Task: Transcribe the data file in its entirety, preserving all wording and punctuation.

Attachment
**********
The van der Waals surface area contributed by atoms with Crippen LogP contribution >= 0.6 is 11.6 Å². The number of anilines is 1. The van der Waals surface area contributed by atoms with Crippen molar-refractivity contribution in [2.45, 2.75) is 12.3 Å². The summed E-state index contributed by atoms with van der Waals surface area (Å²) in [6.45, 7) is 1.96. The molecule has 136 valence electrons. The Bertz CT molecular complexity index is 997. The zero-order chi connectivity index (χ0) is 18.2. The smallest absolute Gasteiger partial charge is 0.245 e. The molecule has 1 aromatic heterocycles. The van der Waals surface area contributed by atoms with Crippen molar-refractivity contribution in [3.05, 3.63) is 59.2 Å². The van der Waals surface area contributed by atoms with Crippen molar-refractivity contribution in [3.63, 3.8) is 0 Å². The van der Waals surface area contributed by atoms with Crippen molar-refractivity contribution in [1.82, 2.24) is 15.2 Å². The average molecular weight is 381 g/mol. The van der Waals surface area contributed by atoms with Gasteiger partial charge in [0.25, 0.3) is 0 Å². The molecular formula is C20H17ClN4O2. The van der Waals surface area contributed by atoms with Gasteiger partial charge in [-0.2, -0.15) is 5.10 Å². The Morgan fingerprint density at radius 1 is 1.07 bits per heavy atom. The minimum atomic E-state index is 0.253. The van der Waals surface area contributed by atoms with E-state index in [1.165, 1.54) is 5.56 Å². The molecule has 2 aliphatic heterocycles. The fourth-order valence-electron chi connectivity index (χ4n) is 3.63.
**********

The van der Waals surface area contributed by atoms with Crippen LogP contribution >= 0.6 is 11.6 Å². The number of anilines is 1. The van der Waals surface area contributed by atoms with Crippen molar-refractivity contribution in [2.45, 2.75) is 12.3 Å². The summed E-state index contributed by atoms with van der Waals surface area (Å²) in [6.45, 7) is 1.96. The molecule has 136 valence electrons. The Bertz CT molecular complexity index is 997. The zero-order chi connectivity index (χ0) is 18.2. The smallest absolute Gasteiger partial charge is 0.245 e. The molecule has 1 aromatic heterocycles. The van der Waals surface area contributed by atoms with Crippen molar-refractivity contribution in [3.05, 3.63) is 59.2 Å². The van der Waals surface area contributed by atoms with Crippen molar-refractivity contribution in [3.63, 3.8) is 0 Å². The van der Waals surface area contributed by atoms with Crippen molar-refractivity contribution in [1.82, 2.24) is 15.2 Å². The average molecular weight is 381 g/mol. The van der Waals surface area contributed by atoms with Gasteiger partial charge in [0.25, 0.3) is 0 Å². The molecular formula is C20H17ClN4O2. The van der Waals surface area contributed by atoms with Gasteiger partial charge in [-0.2, -0.15) is 5.10 Å². The Morgan fingerprint density at radius 1 is 1.07 bits per heavy atom. The minimum atomic E-state index is 0.253. The van der Waals surface area contributed by atoms with E-state index in [1.165, 1.54) is 5.56 Å². The molecule has 2 aliphatic heterocycles. The fourth-order valence-electron chi connectivity index (χ4n) is 3.63.